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GOR-GORD Vomiting in infants/children


GOR-GORD Vomiting in infants/children


Mothers presenting with infants with possible gastroesophageal reflux or gastroesophageal reflux disease is very common in general practice. This review of GOR-GORD in infants on A4Medicine presents the clinician with an easy visual of this common problem.The differences in  GOR-GORD, risk factors are mentioned and the box on red flags helps the clinician in considering and ruling out more serious causes. An assessment of GOR-GORD is followed by pharmacological management. Use of anti-reflux medications as proton pump inhibitors, Gaviscon, H2RA are cited and the author has reviewed the current management of GOR-GORD. The GP is also presented with an aid to help decide which patients may need further assessment in secondary care.

GOR-Passage of stomach contents into the oesophagus
 Considered physiological in infants when symptoms are absent or not troublesome
 More common in infants than in older children and young people -effortless regurgitation of feeds in young babies Gastro-oesophageal reflux ( GOR ) is very common affects at-least 40 % infants
 Usually begins before 8 weeks
 May be frequent ( 5 % of those affected 
have 6 or more episodes / day )
 Usually becomes less frequent with time and resolves in 90 % of infants before they 
are 1 yr old
 Does not usually need further investigations
 or treatment

Factors causing increased GOR in children-Transient lower oesophageal sphincter relaxation
 short narrow oesophagus delayed gastric emptying shorter lower oesophageal sphincter which is slightly above , rather than below the diaphragm liquid diet and high caloric requirement putting strain on gastric capacity larger ratio of gastric volume to oesophageal vol infants frequently recumbent

GORD-Effect of GOR leads to symptoms severe enough to merit medical treatment
 Symptoms can include
○ discomfort / pain
○ complications as oesophagitis or pulmonary aspiration
 Estimates of prevalence are imprecise ( children < 2 ) but number of children affected by GORD is thought to be small

Risk factors GORD-Premature birth Parental h/o reflux Obesity Hiatus hernia H/O congenital diaphragmatic hernia ( repaired ) H/O congenital oesophageal atresia ( repaired ) Neurodevelopmental disorders ( eg cebebral palsy )

Experts suggest that groups of children most affected by GORD are
○ otherwise healthy infants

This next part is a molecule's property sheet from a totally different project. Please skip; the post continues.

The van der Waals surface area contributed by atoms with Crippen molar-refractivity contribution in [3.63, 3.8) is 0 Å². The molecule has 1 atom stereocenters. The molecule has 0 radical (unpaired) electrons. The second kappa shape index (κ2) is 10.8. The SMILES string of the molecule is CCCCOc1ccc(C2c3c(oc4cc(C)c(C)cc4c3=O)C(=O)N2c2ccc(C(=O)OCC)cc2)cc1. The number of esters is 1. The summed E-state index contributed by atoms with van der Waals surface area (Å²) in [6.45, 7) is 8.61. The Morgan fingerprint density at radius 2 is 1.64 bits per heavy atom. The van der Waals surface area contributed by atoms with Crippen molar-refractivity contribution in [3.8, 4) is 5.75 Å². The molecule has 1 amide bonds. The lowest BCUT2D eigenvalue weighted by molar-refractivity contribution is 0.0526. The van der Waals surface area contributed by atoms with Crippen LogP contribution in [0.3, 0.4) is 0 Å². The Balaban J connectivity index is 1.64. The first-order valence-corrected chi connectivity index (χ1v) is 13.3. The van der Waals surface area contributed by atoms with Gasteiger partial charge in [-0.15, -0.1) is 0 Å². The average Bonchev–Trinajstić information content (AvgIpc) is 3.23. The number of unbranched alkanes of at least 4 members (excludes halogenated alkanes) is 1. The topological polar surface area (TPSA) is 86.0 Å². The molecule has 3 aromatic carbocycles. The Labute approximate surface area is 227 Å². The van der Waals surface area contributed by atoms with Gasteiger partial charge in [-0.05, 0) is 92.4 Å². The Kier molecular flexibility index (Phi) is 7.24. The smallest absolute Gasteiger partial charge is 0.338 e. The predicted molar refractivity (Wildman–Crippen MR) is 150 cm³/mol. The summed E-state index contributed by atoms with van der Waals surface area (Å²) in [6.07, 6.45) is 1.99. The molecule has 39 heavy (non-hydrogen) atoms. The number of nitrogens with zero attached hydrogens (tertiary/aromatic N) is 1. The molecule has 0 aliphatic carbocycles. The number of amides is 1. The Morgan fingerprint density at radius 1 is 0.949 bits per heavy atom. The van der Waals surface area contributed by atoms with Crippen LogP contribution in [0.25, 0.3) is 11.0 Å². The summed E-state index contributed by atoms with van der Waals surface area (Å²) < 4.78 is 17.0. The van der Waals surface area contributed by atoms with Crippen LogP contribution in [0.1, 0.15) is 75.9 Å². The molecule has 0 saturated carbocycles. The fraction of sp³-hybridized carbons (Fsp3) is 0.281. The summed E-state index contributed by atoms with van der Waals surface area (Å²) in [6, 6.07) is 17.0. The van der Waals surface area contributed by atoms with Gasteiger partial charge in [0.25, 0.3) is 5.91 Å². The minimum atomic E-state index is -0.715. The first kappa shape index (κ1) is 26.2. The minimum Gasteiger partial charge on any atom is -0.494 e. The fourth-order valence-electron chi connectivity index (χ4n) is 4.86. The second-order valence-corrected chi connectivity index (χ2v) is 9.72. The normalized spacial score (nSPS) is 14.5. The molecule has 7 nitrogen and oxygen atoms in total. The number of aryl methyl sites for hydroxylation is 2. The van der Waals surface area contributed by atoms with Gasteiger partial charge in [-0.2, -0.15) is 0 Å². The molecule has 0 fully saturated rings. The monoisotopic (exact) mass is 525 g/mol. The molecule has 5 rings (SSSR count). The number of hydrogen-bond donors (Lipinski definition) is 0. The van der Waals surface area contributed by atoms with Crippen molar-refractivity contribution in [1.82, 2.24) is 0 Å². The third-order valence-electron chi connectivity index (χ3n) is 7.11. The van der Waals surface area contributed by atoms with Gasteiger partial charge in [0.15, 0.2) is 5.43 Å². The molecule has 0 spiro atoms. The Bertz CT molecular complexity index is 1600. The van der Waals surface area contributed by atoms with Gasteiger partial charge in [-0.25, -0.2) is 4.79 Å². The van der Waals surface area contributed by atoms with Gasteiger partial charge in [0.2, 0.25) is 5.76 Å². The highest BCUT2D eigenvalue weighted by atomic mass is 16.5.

○ children with identifiable risk factors
○ pubescent young people who acquire the problem in the same way as adults

Regurgitation –Voluntary & involuntary movement of part or all of the stomach contents up the oesophagus at least as far as the mouth and often emerging from the mouth
 It can suggest GOR or GORD in children
 Children < 1 yr – this can be normal

It is difficult to 
differentiate between 
in clinical practice- 
GOR and GORD , terms
 used interchangeably by health professionals and families .No simple , reliable 
and accurate 
diagnostic test to confirm if the condition is GOR or GORD

history-Assess for red flags
 Check if any risk factors or complications
 Feeding history
○ if bottle fed check which formula , preparation , frequency , volume consumed and any resistance or refusal to feed
○ Breast fed- enquire / advice about technique , positioning and attachment
 Age of onset of symptoms
○ GOR after 6 months suggests an alternative diagnosis
 Crying while feeding 
○ average is 2 hrs/ day for an infant but substantial individual variation
○ peak normal duration is at 6 weeks
 Frequency , estimated volume of regurgitation and vomiting
 Any respiratory symptoms and signs 
( eg hoarseness or chronic cough )
 Ask about back persistent back arching 
 Assess growth using centile chart

Suspect GORD-Suspect GORD in infants up to 1 year age if they present with regurgitation + one or more of the following
○ distressed behavior 
 excessive crying
 crying while feeding
 adopting abnormal neck posture
○ hoarseness and/ or chronic cough
 A single episode of pneumonia
( GORD may also present with extraoesophageal manifestations as cough , wheezing , laryngitis , pneumonia , recurrent sinusitis or otitis media )
 Unexplained feeding difficulties eg
○ refusing to feed
○ gagging or choking
 Faltering growth

Children over 1 yr may present with heartburn , retrosternal pain or epigastric pain


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